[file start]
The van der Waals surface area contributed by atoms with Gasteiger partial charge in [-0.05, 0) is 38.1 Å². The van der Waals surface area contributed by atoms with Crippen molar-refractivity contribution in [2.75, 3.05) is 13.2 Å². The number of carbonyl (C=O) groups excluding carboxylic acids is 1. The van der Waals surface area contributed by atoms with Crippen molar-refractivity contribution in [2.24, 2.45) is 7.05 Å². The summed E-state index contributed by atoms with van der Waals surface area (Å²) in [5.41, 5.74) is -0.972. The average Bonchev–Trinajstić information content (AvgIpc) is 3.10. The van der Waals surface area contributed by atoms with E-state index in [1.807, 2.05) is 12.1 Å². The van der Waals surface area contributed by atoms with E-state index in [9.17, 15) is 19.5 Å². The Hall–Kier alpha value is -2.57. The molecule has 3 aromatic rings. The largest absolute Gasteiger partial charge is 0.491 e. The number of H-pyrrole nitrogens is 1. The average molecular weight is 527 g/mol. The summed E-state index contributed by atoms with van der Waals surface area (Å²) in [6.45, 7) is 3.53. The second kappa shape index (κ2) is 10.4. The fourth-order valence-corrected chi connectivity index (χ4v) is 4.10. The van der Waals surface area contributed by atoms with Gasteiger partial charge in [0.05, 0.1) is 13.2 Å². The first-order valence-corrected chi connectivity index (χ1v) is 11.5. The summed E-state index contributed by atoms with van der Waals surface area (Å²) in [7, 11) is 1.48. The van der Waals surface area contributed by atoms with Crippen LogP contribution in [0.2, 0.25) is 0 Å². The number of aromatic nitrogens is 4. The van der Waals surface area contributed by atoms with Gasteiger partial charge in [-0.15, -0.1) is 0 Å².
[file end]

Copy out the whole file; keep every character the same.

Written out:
The van der Waals surface area contributed by atoms with Gasteiger partial charge in [-0.05, 0) is 38.1 Å². The van der Waals surface area contributed by atoms with Crippen molar-refractivity contribution in [2.75, 3.05) is 13.2 Å². The number of carbonyl (C=O) groups excluding carboxylic acids is 1. The van der Waals surface area contributed by atoms with Crippen molar-refractivity contribution in [2.24, 2.45) is 7.05 Å². The summed E-state index contributed by atoms with van der Waals surface area (Å²) in [5.41, 5.74) is -0.972. The average Bonchev–Trinajstić information content (AvgIpc) is 3.10. The van der Waals surface area contributed by atoms with E-state index in [1.807, 2.05) is 12.1 Å². The van der Waals surface area contributed by atoms with E-state index in [9.17, 15) is 19.5 Å². The Hall–Kier alpha value is -2.57. The molecule has 3 aromatic rings. The largest absolute Gasteiger partial charge is 0.491 e. The number of H-pyrrole nitrogens is 1. The average molecular weight is 527 g/mol. The summed E-state index contributed by atoms with van der Waals surface area (Å²) in [6.45, 7) is 3.53. The second kappa shape index (κ2) is 10.4. The fourth-order valence-corrected chi connectivity index (χ4v) is 4.10. The van der Waals surface area contributed by atoms with Gasteiger partial charge in [0.05, 0.1) is 13.2 Å². The first-order valence-corrected chi connectivity index (χ1v) is 11.5. The summed E-state index contributed by atoms with van der Waals surface area (Å²) in [7, 11) is 1.48. The van der Waals surface area contributed by atoms with Crippen LogP contribution in [0.2, 0.25) is 0 Å². The number of aromatic nitrogens is 4. The van der Waals surface area contributed by atoms with Gasteiger partial charge in [-0.15, -0.1) is 0 Å².